Informal payments are both diverse and widespread being manifested in many forms, ranging from cash payments to non- monetary offers and from gift-giving to informal charging. While gift-giving typically represents a token of appreciation, it is counted as a service charge in informal payment. This kind of payment undermines the official payment system, reduces access to health systems, and prevents health improvement. Moreover, it can fuel unprofessional conducts that are merely financial (29, 30). One of the reasons for the prevalence of informal payments is the shortage of human resources that can motivate service providers to prioritize affluent healthcare customers (2.5%).
1.5.1 Informal payment dimensions
The hidden nature of informal payments has made it difficult to offer an accurate measurement. For example, a study conducted on providers and the public in Albenia revealed that providers considered payments as gifts, whereas the general public thought of this kind of payment as mandatory for receiving healthcare services. Unofficial payments account for 84% of total health expenditure in Azerbaijan (31).
1.5.2. Role of physicians in informal payments (under-the-table)
Physicians play a leading role in forming expectations of having to make informal payments. The position of this profession can also motivate them to receive direct payment from patients. Informal payments have almost doubled the official income of physicians in Poland (32).In the same vein, in Bulgaria, owing to informal payments, physicians' average monthly income has increased by $ 100 (33). Studies suggested that doctors with the highest salaries and family income receive more informal payments. Therefore, it does not suffice to increase physicians' salaries to the level of the majority of society or even higher. In Greece, for example, after the introduction of national health services in early 1980, hospital doctors' salaries increased significantly; however, this increase had no effect on the prevalence of informal payments (34).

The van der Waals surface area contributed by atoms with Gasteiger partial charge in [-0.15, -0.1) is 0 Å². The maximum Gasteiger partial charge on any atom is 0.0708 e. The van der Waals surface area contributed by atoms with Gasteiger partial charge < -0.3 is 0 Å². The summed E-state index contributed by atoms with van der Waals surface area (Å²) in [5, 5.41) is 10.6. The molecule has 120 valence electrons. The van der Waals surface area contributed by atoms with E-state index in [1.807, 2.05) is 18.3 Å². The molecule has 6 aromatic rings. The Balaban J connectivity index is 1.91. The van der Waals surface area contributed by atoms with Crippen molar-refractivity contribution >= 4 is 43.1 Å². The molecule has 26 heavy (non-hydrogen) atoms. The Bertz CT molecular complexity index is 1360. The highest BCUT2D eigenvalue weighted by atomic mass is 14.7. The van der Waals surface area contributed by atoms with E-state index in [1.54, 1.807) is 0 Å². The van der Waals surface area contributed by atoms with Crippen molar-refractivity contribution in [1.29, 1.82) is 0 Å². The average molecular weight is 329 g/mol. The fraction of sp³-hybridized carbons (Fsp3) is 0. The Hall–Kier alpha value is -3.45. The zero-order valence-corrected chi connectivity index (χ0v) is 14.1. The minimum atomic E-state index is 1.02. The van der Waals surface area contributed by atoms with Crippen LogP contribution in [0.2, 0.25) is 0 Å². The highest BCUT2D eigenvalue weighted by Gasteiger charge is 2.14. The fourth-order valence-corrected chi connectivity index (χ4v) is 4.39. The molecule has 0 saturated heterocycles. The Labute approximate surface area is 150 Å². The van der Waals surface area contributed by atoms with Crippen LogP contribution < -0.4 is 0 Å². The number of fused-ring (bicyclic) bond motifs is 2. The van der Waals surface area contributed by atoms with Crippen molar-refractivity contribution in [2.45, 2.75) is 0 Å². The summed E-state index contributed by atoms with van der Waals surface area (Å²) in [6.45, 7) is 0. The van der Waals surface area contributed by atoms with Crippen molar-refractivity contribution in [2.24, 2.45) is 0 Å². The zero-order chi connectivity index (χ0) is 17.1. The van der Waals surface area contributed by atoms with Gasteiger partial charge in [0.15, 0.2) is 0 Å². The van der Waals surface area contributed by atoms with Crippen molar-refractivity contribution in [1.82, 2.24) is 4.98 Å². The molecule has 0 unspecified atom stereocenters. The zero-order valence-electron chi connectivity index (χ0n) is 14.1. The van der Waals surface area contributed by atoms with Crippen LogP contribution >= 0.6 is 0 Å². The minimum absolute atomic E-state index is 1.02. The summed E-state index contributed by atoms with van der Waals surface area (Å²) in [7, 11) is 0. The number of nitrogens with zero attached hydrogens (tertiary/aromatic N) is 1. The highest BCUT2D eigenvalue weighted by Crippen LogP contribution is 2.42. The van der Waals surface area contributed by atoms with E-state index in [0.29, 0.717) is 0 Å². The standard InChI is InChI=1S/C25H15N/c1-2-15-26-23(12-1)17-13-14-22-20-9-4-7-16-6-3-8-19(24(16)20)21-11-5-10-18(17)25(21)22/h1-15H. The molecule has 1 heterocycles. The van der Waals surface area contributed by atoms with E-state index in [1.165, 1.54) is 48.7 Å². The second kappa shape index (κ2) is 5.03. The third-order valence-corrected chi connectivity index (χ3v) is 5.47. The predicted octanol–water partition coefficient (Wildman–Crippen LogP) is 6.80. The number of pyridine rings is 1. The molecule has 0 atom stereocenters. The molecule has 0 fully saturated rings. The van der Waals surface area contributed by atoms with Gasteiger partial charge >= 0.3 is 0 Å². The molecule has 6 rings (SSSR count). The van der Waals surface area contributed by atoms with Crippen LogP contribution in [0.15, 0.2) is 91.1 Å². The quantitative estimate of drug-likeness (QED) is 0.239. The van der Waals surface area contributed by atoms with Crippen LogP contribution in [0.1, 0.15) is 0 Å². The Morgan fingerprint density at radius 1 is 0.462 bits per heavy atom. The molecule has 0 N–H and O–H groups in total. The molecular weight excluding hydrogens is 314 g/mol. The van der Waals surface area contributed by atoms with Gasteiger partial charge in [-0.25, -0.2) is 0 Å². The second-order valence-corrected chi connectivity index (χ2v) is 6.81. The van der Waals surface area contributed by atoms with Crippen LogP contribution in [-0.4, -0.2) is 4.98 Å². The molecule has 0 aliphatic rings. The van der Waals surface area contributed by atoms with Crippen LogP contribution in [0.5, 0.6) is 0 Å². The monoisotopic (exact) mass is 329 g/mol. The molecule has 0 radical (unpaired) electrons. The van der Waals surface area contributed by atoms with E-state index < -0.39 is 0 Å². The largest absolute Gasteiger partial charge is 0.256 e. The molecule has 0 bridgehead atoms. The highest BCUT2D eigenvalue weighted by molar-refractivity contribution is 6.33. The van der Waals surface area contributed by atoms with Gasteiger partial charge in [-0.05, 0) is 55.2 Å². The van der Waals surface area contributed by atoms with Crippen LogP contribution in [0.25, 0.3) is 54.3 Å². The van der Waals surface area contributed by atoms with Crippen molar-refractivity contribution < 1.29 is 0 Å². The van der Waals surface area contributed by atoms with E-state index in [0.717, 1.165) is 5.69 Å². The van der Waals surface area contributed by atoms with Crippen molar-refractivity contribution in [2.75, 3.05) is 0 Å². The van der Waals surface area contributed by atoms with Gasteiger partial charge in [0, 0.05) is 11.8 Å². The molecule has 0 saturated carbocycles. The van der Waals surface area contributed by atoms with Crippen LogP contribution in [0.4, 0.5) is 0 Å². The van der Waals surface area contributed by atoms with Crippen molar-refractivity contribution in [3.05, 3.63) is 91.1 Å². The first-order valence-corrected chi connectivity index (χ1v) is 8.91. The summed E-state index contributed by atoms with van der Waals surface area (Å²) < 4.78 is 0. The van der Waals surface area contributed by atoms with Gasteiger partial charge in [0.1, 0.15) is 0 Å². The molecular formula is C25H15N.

2. Anti-corruption measures
The following anti-corruption preventive measures can be suggested:
2.1. Formalizing informal payments: It is essential that these payments be fully transparent and traceable to ensure that they are definitely replaced informal payments (3). Of course, the realization of service tariffs is acceptable if paid by the insurance companies. Otherwise, it will deprive many citizens of health services which is against citizenship rights charter. Article 2 of Citizenship rights states: Citizens have the right to enjoy a decent life and necessities thereof, such as clean water, adequate food, promotion of health, environment, appropriate medical treatment, access to medicines, and medical, medicinal and health equipment, supplies and services in compliance with current standards of science and national standards, and safe and sustainable environmental conditions.
2.3. Expansion of private and insurance companies: Some believe that private sector activity in the health sector will increase informal payments since it provides affluent patients with another alternative. In addition, private insurance companies can also tackle the problem of informal payments. Nonetheless, informal payments and the cultural tendencies associated with the healthcare system hinder the development of private insurance companies. It is more convenient for patients to directly pay their physician or other providers, rather than to pay to an intermediary company that appears to be interfering with the patient-physician relationship (3).
2.4. Good governance for medicines program (GGM): is intended to be a guideline suggested by The World Health Organization for promoting transparency in the field of health in an attempt to combat drug-related corruption. The core concept of GGM approach is that policymakers and government officials adopt appropriate solutions by the identification of weaknesses and strengths (35).
2.5. Culture of Transparency: Human experiences have revealed that withholding necessary information from people results in corruption. In this regard, transparency can be effective by publishing reports and monitoring the adherence of private companies to ethical rules and regulations. As a matter of fact, transparency builds trust by sharing information, creates learning opportunities, and leads to more sensible decisions (36-37).
2.6. Deterrent laws: When corruption is detected, the response must be completely deterrent with both preventive and restraining effects (39) so that no incentive remains to continue corruption (38).
2.7. Monitoring and evaluation: Unexpected inspection of hospitals and the involvement of people in monitoring the presence of physicians and staff can be effective in reducing corruption. Furthermore, it entails the recruitment of staff to do this and purchase equipment to control processes that show the number of provided and received services (22) in a way that transparency increases in hospitals through the mechanization of the inspection process.